2. Turn off the power and oil or grease all fans and pumps.

3. Check all belts on fans and couplings on all pumps.

Figure 4. This photo shows some new contacts compared to worn contacts. (Click on the image for an enlarged view.)

4. With the power off to the condenser, check all contactors by removing the covers and visually looking at the contacts (Figure 4).

5. Turn the power on to the compressor and control panel to keep the crankcase heat on the compressor during the off-season.

6. Leave a note to fill the tower and condenser circuit and turn the pumps on at startup in case you are forgetful or you may not be the one to start it up again.

7. Clean the tower of all debris and check the fan motors and belts.

8. Clean any water strainers or filters in the system.

The second phase should be performed at startup time:

1. Make sure that crankcase heat is on at the compressor and that the compressor crankcase is warm to the touch. Sometimes management will shut off the heat to save energy. Not a good idea. If the crankcase is not warm, wait until tomorrow to start the compressor. You would be surprised how much liquid refrigerant will be in the compressor if the heat is off.

2. Check the oil level in the compressor crankcase. It should be 1/2 glass. If it is not, get a good light and make sure that you can see oil below the level of the glass. It should then come back up after startup.

3. Make sure the tower is clean and then fill the basin. Set up the recommended water treatment and blowdown.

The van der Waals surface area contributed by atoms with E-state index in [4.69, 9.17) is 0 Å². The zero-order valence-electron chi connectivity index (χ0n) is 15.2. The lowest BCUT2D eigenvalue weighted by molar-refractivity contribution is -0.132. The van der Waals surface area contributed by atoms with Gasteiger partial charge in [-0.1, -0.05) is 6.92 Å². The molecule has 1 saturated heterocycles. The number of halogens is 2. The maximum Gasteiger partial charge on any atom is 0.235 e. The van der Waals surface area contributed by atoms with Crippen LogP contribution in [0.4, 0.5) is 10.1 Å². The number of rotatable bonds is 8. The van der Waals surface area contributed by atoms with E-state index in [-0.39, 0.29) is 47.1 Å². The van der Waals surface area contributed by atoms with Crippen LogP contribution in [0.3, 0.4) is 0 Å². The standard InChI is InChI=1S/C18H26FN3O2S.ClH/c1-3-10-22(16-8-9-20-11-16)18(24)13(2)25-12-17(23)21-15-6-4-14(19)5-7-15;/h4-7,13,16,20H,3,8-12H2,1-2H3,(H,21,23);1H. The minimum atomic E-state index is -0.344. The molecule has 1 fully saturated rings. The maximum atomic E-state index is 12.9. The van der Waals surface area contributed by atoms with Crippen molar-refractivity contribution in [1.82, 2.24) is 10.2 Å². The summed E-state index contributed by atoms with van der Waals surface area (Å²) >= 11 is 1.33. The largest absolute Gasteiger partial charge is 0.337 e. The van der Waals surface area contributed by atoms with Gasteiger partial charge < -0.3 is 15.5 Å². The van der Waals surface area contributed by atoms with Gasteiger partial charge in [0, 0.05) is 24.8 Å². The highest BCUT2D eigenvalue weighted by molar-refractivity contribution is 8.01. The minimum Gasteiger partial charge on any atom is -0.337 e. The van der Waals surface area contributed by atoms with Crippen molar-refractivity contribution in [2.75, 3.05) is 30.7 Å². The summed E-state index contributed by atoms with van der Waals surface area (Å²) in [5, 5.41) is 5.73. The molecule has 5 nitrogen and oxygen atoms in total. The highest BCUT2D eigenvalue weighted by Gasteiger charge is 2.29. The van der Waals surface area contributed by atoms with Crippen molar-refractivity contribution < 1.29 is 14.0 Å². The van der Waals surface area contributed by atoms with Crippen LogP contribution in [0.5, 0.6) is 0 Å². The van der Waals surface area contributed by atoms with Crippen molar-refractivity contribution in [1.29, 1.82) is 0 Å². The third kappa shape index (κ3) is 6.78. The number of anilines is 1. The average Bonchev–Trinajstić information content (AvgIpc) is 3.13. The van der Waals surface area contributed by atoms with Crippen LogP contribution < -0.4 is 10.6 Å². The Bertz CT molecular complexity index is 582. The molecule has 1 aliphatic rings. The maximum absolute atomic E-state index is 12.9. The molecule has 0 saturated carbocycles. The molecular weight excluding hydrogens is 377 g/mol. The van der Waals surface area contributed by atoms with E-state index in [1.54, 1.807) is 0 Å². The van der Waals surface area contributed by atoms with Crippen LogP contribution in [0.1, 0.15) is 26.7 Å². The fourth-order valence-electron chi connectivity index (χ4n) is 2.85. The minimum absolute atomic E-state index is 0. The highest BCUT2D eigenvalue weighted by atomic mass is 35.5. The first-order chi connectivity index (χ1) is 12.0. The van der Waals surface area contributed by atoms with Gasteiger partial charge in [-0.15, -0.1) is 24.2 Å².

4. Open the valves and fill the condenser.

5. Start the condenser water pump and make sure you have the correct water flow. There are often water gauges and there should be a correct water pressure drop from the inlet to the outlet.

6. Either use the gauges on the unit or put your own gauges on the unit to monitor the suction and discharge pressure.

7. Place a temperature lead on the compressor suction line and the refrigerant liquid line leaving the condenser.

8. Start the system up and observe the gauges for the correct readings. If the system is R-22, the suction pressure should settle down to about 70 psig when fully loaded and the compressor should pull about full load amps.

9. Observe the entering and leaving water temperature.

10. The compressor should have between 8 and 12° of superheat.

11. The condenser should have about 10 to 15° of subcooling.

12. If the system is a chiller, there will be a water-side to it also. Since the water-side of the chiller is a sealed system, not open like a water tower, you can just check the water treatment and flow rate and be satisfied that it is in good shape.

13. Record the water pressure inlet and outlet.

14. Record the suction pressure and the head pressure.

15. Record the superheat and the subcooling.

16. Record the entering and leaving water temperatures.

17. Record the condenser approach temperature.

18. Leave a copy of the operating conditions in the control panel of the equipment for future reference.

Bob, you have to realize that this is an ideal startup. Many people do not do every step every time. Many owners will not want to pay for a textbook startup. You will often have to use short cuts, such as doing the first phase on the day the unit is put on-line and they will want the system running in a hurry.”

Bob said, “Wow, that is a lot to remember. I can visualize why every step is a great idea. I can also see that management will often times want things in a big hurry.”

Btu Buddy ended by saying, “Always remember that a professional technician learns all of the steps to service procedures and tries to do the best possible under the circumstances.”

Publication date:09/22/2008